The National  Memo Logo

Smart. Sharp. Funny. Fearless.

Monday, December 09, 2019 {{ new Date().getDay() }}

In a press conference on Thursday afternoon, Governor Chris Christie (R-NJ) announced his appointment for an interim senator to fill Senator Frank Lautenberg’s (D-NJ) seat after his passing on Monday. New Jersey attorney general Jeffrey S. Chiesa will serve as New Jersey’s interim U.S. senator until the state holds a special election on October 16th.

Governor Christie said he had put considerable thought into this decision, knowing that Senator Lautenberg had been ill. “I knew this day might come, so I didn’t just start thinking about this on Monday. I’ve been thinking about it on and off for some period of time.”

Chiesa — whom Christie said Thursday he knows “almost as well as I know my family” — is a close political ally to the governor. From 2002-2009, Chiesa worked in the U.S. Attorney’s office in New Jersey, and he served as chief counsel to Christie for nearly two years before being nominated as attorney general.

Christie said that Chisea will not be a candidate in the primary or the special election.

During the press conference Chiesa, a registered Republican as of 2000, was asked which issues he will consider to be most pressing when he arrives in Washington. He answered more than once that because of his background, border security is the most important issue. This suggests that he could quickly become a key player in the ongoing immigration debate. Past that, Chiesa admitted that a majority of issues are unfamiliar to him — but vowed to discuss these with his new colleagues and use his best judgment to make decisions based on the interests of the people of New Jersey.

Governor Christie faced criticism from his own party after announcing the October date for the special election, only three weeks before the general election on November 5. Some have speculated that Christie fears  appearing on the same ballot as Newark mayor Cory Booker, a popular Democratic Senate candidate.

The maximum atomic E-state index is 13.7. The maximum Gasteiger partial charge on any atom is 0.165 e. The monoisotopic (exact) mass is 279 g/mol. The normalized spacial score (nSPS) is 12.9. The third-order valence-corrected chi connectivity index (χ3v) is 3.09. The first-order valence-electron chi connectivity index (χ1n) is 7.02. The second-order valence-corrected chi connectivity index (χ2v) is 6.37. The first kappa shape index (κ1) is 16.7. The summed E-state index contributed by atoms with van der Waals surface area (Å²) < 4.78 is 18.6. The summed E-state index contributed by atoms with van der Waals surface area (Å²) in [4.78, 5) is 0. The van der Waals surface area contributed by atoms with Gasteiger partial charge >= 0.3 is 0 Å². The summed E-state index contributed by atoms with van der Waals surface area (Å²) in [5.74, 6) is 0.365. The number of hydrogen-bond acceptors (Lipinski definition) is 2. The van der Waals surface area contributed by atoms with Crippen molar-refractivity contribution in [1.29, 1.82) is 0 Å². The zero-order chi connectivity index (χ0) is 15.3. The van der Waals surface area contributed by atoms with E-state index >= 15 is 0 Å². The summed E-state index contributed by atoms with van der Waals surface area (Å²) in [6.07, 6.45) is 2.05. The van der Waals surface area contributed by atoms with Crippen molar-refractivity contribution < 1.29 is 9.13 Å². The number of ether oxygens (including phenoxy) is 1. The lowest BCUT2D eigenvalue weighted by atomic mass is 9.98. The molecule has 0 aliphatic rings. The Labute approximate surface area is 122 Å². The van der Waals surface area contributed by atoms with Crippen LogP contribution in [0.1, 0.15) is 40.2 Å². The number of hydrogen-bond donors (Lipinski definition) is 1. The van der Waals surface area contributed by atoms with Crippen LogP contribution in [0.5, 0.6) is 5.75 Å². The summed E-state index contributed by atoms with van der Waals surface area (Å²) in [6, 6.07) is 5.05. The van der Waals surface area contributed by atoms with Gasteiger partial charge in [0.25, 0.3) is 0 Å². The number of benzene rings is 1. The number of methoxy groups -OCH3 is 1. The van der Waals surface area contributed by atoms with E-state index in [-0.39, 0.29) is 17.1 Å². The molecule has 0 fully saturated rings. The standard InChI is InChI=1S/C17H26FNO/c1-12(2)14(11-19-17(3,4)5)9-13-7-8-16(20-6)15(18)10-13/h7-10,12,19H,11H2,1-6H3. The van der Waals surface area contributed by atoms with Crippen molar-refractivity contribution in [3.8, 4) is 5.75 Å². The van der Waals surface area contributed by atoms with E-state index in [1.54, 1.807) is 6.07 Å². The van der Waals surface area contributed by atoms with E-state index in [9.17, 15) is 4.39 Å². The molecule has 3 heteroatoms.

Former representative Dick Armey (R-TX) said that Christie’s decision to hold an October election is “debilitating stupidity.” Furthermore, The Newark Star-Ledger said his decision is “a shameless move that will waste at least $12 million and risk the integrity of the vote.”

Christie defended his decision during Thursday’s press conference, saying, “I think my decision was faithful to the intent of the Constitution.” Christie also addressed criticism that the special election will cost taxpayers an additional $12 million dollars, attesting that in the context of the state’s $32 billion budget, the cost is rather minimal when considering the Constitutional duty to provide citizens with a properly elected senator.

Governor Christie plans to announce a nominee to replace Chiesa as New Jersey attorney general on Monday, June 10th.

AP Photo/Julio Cortez, File

Start your day with National Memo Newsletter

Know first.

The opinions that matter. Delivered to your inbox every morning

A scene from "Squid Game" on Netflix

Reprinted with permission from Responsible Statecraft

The Treasury Department's nine-page "2021 Sanctions Review" released on Monday makes vague recommendations for "calibrating sanctions to mitigate unintended economic, political, and humanitarian impact." Unfortunately, it offers few tangible policy suggestions on how to end the high humanitarian
Keep reading... Show less


Reprinted with permission from Creators

In New York City, a statue of Thomas Jefferson has graced the City Council chamber for 100 years. This week, the Public Design Commission voted unanimously to remove it. "Jefferson embodies some of the most shameful parts of our country's history," explained Adrienne Adams, a councilwoman from Queens. Assemblyman Charles Barron went even further. Responding to a question about where the statue should go next, he was contemptuous: "I don't think it should go anywhere. I don't think it should exist."

When iconoclasts topple Jefferson, they seem to validate the argument advanced by defenders of Confederate monuments that there is no escape from the slippery slope. "First, they come for Nathan Bedford Forrest and then for Robert E. Lee. Where does it end? Is Jefferson next? Is George Washington?"

Keep reading... Show less
{{ }}